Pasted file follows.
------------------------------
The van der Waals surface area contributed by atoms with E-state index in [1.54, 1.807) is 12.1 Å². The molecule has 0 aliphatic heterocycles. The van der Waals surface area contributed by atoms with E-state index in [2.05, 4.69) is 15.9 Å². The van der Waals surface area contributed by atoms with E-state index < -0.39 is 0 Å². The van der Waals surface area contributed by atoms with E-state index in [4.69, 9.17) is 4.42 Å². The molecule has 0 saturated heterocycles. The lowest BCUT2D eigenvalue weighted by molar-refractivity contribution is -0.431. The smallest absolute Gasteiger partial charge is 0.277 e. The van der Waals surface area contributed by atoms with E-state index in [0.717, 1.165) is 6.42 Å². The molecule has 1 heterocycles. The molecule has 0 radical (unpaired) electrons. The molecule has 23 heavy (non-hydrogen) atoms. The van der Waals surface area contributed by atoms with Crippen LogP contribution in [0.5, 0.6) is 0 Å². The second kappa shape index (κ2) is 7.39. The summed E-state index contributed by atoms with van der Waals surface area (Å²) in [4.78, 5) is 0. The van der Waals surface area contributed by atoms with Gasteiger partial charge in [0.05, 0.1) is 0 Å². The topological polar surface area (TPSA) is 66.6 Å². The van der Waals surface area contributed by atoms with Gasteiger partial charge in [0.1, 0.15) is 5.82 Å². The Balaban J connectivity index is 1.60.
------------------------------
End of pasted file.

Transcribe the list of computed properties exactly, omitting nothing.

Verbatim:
The van der Waals surface area contributed by atoms with E-state index in [1.54, 1.807) is 12.1 Å². The molecule has 0 aliphatic heterocycles. The van der Waals surface area contributed by atoms with E-state index in [2.05, 4.69) is 15.9 Å². The van der Waals surface area contributed by atoms with E-state index < -0.39 is 0 Å². The van der Waals surface area contributed by atoms with E-state index in [4.69, 9.17) is 4.42 Å². The molecule has 0 saturated heterocycles. The lowest BCUT2D eigenvalue weighted by molar-refractivity contribution is -0.431. The smallest absolute Gasteiger partial charge is 0.277 e. The van der Waals surface area contributed by atoms with E-state index in [0.717, 1.165) is 6.42 Å². The molecule has 1 heterocycles. The molecule has 0 radical (unpaired) electrons. The molecule has 23 heavy (non-hydrogen) atoms. The van der Waals surface area contributed by atoms with Crippen LogP contribution in [0.5, 0.6) is 0 Å². The second kappa shape index (κ2) is 7.39. The summed E-state index contributed by atoms with van der Waals surface area (Å²) in [4.78, 5) is 0. The van der Waals surface area contributed by atoms with Gasteiger partial charge in [0.05, 0.1) is 0 Å². The topological polar surface area (TPSA) is 66.6 Å². The van der Waals surface area contributed by atoms with Gasteiger partial charge in [0.1, 0.15) is 5.82 Å². The Balaban J connectivity index is 1.60.